Breaking Even

In Dallas-Fort Worth, it's still cheaper to buy a home than rent

In Dallas-Fort Worth, it's still cheaper to buy a home than rent

1639 Homewood Pl Dallas house for sale
Building equity over paying rent is still easier to do in DFW. Photo courtesy of Dave Perry-Miller Real Estate

Though not as red-hot as it has been, the Dallas-Fort Worth real estate market is still inspiring prospective homeowners to buy, buy, buy. Considering how much of your salary you might have to put aside for a down payment, is buying still a better financial decision than renting?

Yes, says Zillow, especially in DFW. The real estate website released its final Breakeven Horizon Report for 2016, and the results show that the amount of time it takes for a DFW home purchase to be worth more than renting the same property — and to recoup the hard costs associated with buying the home — is just one year and six months.

That's a little longer than at the end of 2015, when the number was one year and three months, but still shorter than the national Breakeven Horizon, which is just a month shy of two years. Some of the factors that go into Zillow's calculations are expected growth in rents and home values, price-to-rent ratios, and mortgage interest rates.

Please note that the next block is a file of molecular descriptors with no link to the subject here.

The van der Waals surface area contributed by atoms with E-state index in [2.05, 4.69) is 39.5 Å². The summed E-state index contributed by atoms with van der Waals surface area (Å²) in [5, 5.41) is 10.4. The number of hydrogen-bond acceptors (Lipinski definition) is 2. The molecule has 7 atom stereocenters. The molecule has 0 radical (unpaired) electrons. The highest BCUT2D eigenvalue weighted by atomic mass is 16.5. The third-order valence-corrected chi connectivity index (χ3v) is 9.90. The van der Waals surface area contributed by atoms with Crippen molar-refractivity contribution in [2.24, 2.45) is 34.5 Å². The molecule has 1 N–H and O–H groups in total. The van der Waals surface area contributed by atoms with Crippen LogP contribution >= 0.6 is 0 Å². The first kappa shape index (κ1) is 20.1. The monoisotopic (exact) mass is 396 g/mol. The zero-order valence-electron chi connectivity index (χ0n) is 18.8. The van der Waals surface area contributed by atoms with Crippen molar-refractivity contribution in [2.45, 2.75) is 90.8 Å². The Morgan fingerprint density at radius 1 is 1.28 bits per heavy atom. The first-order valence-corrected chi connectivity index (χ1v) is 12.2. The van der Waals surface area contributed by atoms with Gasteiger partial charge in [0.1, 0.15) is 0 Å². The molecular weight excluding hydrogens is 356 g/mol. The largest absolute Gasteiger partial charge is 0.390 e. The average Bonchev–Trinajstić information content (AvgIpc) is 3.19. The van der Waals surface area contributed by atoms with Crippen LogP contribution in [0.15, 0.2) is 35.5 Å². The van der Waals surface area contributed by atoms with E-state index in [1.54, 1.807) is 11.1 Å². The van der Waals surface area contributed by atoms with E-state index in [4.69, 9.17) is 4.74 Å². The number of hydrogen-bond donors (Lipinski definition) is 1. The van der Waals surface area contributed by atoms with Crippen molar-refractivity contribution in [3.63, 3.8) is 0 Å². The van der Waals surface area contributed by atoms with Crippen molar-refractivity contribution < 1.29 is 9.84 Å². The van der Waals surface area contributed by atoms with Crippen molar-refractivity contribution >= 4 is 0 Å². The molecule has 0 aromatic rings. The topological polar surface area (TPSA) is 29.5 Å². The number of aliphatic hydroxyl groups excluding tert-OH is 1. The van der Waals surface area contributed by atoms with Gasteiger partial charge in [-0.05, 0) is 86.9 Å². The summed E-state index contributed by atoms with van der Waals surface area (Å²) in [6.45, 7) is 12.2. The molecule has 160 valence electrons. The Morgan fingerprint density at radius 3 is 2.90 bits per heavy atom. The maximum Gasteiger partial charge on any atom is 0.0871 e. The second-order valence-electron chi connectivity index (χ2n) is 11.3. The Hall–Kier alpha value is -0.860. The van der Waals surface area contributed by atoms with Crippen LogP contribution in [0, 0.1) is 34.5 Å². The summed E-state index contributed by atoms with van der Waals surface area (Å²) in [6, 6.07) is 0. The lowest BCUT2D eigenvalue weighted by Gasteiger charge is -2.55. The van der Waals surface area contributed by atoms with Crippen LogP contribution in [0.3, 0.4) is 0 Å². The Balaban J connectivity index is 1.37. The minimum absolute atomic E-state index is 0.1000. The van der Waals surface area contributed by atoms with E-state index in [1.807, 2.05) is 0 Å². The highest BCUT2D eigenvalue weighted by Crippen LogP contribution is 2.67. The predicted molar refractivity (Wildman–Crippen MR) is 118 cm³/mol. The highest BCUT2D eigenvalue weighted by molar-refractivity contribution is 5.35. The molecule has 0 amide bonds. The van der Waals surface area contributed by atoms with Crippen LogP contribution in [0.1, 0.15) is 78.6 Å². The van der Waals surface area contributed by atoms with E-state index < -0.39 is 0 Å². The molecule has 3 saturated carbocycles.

We're also right behind the No. 1 city for breaking even, which is Indianapolis, at one year and four months. Atlanta, Detroit, Tampa, and Orlando (all one year and five months) share the No. 2 spot with a four-way tie.

In Texas, DFW has by far the quickest breakeven point. San Antonio homeowners have to wait one year and nine months, while Houston is right in line with the country as a whole at one year and 11 months. Austin is on par with Seattle and Philadelphia, with a wait time of two years and five months.

The fourth-quarter report also shows that a general slowdown in home appreciation values across the country is most greatly impacting the most expensive (and often coastal) cities. In San Jose, for example, it takes a homeowner more than five years to reach that breakeven point, while Los Angeles and San Francisco buyers are stuck waiting more than four years before they can begin building equity.

But not everyone is seeing this slowdown. New Yorkers and Washington metro residents have a significantly shorter breakeven point this year when compared to last, meaning that home value appreciation is still soaring in a few markets and up 6.8 percent nationally.